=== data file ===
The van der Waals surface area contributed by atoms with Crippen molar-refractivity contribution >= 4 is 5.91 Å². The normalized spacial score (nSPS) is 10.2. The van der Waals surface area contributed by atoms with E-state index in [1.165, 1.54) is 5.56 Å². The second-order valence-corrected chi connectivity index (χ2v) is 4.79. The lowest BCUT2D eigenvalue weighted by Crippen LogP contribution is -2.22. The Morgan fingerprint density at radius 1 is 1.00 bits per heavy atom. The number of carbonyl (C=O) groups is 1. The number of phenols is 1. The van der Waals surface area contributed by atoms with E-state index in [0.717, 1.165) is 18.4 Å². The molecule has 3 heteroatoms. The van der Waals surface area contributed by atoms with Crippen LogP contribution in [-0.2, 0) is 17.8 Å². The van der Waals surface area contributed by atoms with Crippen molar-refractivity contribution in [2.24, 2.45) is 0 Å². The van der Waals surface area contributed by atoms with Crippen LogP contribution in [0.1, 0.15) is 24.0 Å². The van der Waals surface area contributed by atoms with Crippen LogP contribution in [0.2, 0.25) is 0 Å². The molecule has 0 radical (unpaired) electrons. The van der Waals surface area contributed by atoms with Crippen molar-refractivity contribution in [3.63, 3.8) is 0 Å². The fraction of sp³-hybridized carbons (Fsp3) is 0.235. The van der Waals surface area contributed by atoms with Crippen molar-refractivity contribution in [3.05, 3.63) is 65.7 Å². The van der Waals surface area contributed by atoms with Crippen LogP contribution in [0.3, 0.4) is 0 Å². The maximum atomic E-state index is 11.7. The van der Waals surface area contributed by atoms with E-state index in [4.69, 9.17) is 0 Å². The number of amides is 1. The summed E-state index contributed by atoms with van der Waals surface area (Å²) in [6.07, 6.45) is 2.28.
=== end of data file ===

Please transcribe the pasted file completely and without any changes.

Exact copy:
The van der Waals surface area contributed by atoms with Crippen molar-refractivity contribution >= 4 is 5.91 Å². The normalized spacial score (nSPS) is 10.2. The van der Waals surface area contributed by atoms with E-state index in [1.165, 1.54) is 5.56 Å². The second-order valence-corrected chi connectivity index (χ2v) is 4.79. The lowest BCUT2D eigenvalue weighted by Crippen LogP contribution is -2.22. The Morgan fingerprint density at radius 1 is 1.00 bits per heavy atom. The number of carbonyl (C=O) groups is 1. The number of phenols is 1. The van der Waals surface area contributed by atoms with E-state index in [0.717, 1.165) is 18.4 Å². The molecule has 3 heteroatoms. The van der Waals surface area contributed by atoms with Crippen LogP contribution in [-0.2, 0) is 17.8 Å². The van der Waals surface area contributed by atoms with Crippen molar-refractivity contribution in [2.24, 2.45) is 0 Å². The van der Waals surface area contributed by atoms with Crippen LogP contribution in [0.1, 0.15) is 24.0 Å². The van der Waals surface area contributed by atoms with Crippen LogP contribution in [0.2, 0.25) is 0 Å². The molecule has 0 radical (unpaired) electrons. The van der Waals surface area contributed by atoms with Crippen molar-refractivity contribution in [3.63, 3.8) is 0 Å². The fraction of sp³-hybridized carbons (Fsp3) is 0.235. The van der Waals surface area contributed by atoms with Crippen molar-refractivity contribution in [3.05, 3.63) is 65.7 Å². The van der Waals surface area contributed by atoms with Crippen LogP contribution in [0.3, 0.4) is 0 Å². The maximum atomic E-state index is 11.7. The van der Waals surface area contributed by atoms with E-state index in [4.69, 9.17) is 0 Å². The number of amides is 1. The summed E-state index contributed by atoms with van der Waals surface area (Å²) in [6.07, 6.45) is 2.28.